Written by Ben Pilaczynski (Twitter: @GetBenPd)
From being trapped in a mansion in the mountains, to running through a zombie infested world that was maybe too big for its britches, Resident Evil takes the long running horror franchise to a whole new world in "Resident Evil 7: Biohazard". Resident Evil 7 is a survival horror game following Ethan Winters, a man who lost his wife when her cruise ship disappeared. 3 years after her disappearance, Ethan receives an email from Mia (who up until this point has been presumed dead), stating she is still alive and where he can find her. Thus begins a living nightmare for our protagonist.
For the first time in franchise history, Resident Evil 7 is played from a first person perspective. Environments are dark, the sounds are eerie, and enemies are in your face like never before. As Ethan explores the world you will notice a lot of things that aren’t in the norm. Doors shutting and locking behind you, video tapes of past visitors activities and their fates, and even strange Polaroid pictures that hint at what you may find later in the game.
Matching the game’s dark atmosphere and subject matter, the graphics work for this game. While playing you will find yourself taking corners slow or even stopping to see if you can hear someone (or something) coming for you. However, there are times when some visual effects took me out of the world immersion. I found that certain graphical details and textures were not only blurry but also slow to load at times.
On the other hand RE7 does a pretty great job on character presentations. Jack Baker is the “Daddy” of the group. Crazy strength and a bad temper will make you want to avoid him at all costs. Marguerite or “Mommy” can be equally as terrifying but her encounters tend to be more frustrating than anything. Last but not least you have Lucas. Lucas is more of the guy you’d always see getting suspended from school because of some sick prank he is always playing. These are going to be the main antagonists you will be following but there is more to the game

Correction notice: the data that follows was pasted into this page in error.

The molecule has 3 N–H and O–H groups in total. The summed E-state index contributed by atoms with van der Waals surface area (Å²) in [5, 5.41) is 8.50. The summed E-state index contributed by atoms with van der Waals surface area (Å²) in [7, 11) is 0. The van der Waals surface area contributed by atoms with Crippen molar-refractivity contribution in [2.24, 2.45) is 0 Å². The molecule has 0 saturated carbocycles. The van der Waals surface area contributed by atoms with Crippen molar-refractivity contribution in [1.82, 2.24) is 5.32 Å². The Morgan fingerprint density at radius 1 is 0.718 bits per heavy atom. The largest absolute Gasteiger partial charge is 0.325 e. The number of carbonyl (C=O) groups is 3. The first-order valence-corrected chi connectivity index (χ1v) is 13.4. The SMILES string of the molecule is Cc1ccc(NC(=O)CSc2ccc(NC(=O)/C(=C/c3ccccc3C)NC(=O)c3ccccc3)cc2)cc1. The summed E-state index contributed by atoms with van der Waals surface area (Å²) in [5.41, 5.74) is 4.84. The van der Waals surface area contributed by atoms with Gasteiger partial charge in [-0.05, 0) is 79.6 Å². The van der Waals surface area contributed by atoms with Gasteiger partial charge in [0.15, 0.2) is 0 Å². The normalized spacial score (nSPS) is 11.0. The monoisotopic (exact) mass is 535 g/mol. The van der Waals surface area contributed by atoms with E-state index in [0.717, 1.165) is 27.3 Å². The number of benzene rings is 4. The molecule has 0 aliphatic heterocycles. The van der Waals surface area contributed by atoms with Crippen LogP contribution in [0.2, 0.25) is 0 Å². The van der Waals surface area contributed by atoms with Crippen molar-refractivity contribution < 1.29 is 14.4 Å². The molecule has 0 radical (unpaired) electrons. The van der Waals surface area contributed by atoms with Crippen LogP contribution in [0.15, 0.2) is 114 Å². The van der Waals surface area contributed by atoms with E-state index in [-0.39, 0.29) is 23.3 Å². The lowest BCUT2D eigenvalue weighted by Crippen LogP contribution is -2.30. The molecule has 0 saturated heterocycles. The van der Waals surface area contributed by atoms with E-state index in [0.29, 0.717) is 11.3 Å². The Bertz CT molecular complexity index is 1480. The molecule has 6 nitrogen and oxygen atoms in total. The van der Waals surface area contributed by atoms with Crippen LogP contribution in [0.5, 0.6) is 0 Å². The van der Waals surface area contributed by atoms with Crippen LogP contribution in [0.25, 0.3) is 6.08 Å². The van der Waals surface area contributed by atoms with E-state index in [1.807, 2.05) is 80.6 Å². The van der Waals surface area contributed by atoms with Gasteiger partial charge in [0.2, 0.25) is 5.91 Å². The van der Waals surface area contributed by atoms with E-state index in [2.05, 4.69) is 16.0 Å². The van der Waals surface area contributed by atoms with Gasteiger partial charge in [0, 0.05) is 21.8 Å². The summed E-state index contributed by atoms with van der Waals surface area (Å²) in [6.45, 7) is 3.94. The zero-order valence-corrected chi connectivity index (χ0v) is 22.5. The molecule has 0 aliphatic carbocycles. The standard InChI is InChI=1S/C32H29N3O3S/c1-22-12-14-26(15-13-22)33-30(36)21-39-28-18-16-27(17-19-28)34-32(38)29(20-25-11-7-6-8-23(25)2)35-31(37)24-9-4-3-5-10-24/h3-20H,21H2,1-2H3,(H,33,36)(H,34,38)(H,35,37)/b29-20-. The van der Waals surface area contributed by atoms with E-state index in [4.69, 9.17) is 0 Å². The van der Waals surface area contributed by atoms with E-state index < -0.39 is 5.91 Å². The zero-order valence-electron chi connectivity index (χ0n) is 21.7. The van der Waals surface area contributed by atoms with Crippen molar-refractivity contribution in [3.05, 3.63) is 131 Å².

and the story than just the backwoods family in the decrepit house.
The story line isn’t the strong suit of this game. It has its twists and turns but overall nothing memorable. You will find one or two major twists to the game’s story plus a couple alternate endings depending on what path you choose.
The puzzles can be tedious at times. Most objectives really follow the “find this specific piece/fit item here” type of method. Yes, you find minor obstacles and enemies standing in your way from time to time but most are easy to avoid or figure out. Most enemies are fairly easy to sneak by or hide from and if they do catch you, your movement speed will allow you a good chance to avoid their blows.
Voice acting can also take you out of the immersion of the game. Ethan doesn’t always react the way that you feel he should. Whether he’s getting stabbed with a screw driver or getting taken down by the “Molded” (RE7’s secondary enemies), his reactions seem to fall short of expectations. Taking down enemies doesn’t feel as satisfying as they should, and I don’t find myself taking interest in these characters.
Overall I believe that this was a step in the right direction for the Resident Evil franchise. Yes, there are some things that could be cleaned up and worked on but I think that the game mostly succeeds in creating a great atmosphere with decent gameplay. There are times when you do feel helpless and you have to really think in order to get past certain obstacles. With some cleaning up of the artwork, more enthusiastic voice acting, and more character building, Resident Evil 8 has some great potential. For now I would say its a great experience to play but not quite worth the $60 price tag.
Fit The Gamer rating scale: Buy, Borrow, Pass
Resident Evil 7: Biohazard
Developed by Capcom
Published by Capcom
Available on PS4, Xbox One, PC